Understanding Delegation

By | August 4, 2021

Less than 10 days ago, I was faced with an unusual problem, one of those which they say are good problems to have.  I found I’d reached the point in my process of development where I had to choose between the perspective held over from a past life along with the skills honed therein, where I was an acknowledged expert comfortable with my competence, and the novice’s need for practice and fluency in the skills and capacities for my current role in life. I chose the future.

After taking the conscious decision to focus on improving my skills and fluency in writing in the academic style, I’ve begun preparations for writing a contribution for an important research conference based on the empirical data gathered during the remote resilience project completed last year. There are easy ones that one can cherry pick and write a few thousand words without pause, more or less. Then, there are the more challenging themes, that ask you to work for them, both with the data as well as with the literature. In this process, begun earlier in the spring of this year, I have discovered a few things about the way I approach academic writing.

When a theme feels challenging, I do the literature review and save the relevant articles in a folder but put it aside “for the future, when I’m feeling more competent to handle it”. Then, just over a month ago, I was forced to dive into the folder and begin work on the topic I’d deemed the most challenging assignment. I wrote, and rewrote. I was able to get an early review and feedback from a scholar. I rewrote it again from scratch. And now, I’ve sent it to my professor to look at and expect another round of rewriting before submitting it for publication – who knows what reviewer 2 will ask for?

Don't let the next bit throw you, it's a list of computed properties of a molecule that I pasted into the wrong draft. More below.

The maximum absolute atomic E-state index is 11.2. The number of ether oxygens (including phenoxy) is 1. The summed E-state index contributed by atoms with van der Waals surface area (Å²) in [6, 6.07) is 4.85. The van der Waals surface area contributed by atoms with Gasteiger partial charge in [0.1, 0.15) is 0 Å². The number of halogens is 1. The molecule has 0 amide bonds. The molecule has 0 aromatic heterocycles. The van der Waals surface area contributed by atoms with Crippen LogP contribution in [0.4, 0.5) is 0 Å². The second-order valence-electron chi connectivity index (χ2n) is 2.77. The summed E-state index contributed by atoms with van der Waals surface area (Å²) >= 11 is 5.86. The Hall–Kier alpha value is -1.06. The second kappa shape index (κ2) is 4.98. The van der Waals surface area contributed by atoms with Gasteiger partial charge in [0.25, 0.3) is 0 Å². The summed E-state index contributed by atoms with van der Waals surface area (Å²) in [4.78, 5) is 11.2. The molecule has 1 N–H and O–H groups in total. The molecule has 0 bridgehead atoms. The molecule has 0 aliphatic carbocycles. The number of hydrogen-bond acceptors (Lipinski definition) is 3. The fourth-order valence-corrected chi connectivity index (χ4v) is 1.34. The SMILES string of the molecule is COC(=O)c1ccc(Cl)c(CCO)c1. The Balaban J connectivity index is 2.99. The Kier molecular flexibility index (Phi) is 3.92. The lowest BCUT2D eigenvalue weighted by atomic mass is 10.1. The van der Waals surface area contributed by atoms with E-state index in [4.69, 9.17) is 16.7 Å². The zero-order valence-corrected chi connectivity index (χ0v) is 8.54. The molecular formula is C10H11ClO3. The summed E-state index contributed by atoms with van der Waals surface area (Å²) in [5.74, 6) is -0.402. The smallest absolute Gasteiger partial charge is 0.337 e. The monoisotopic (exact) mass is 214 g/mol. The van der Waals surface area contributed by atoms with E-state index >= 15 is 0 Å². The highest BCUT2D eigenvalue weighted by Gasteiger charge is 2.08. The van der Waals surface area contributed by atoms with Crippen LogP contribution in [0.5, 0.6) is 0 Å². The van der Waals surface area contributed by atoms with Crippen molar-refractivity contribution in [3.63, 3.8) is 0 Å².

What I discovered during this process was that I have come to really enjoy the writing although the learning curve was steep and there were days when I felt I’d never get the hang of making the argumentation. There are drafts saved on this blog – the format is familiar and comfortable for thinking out loud – that I’ll never publish because they contain chunks of my article. I’m nowhere near an expert yet but I am definitely developing a feeling of competence that I did not have before, and in the process, I’ve learnt not to be afraid of sounding like an idiot.

In a way, it is no different from the synthesis of vast amounts of data from a variety of sources that I used to sit with and distill into crystallized form, after what would always feel like a painful process of sensemaking, no matter how many times I did it, and how often I returned to the same themes in my professional projects.

I am discovering that I must not let go completely of the lessons from the old way of doing and making, but figure out how to transfer subjective aspects of my sense of competency and expertise from the past to the future, to provide a bridge for accelerating through the process of experiencing the inadequacies and insecurities of an unpracticed novice. There is no benefit in completely devolving the legacy of one’s own experiences even when disrupting oneself in the present moment. The past can inform the future.

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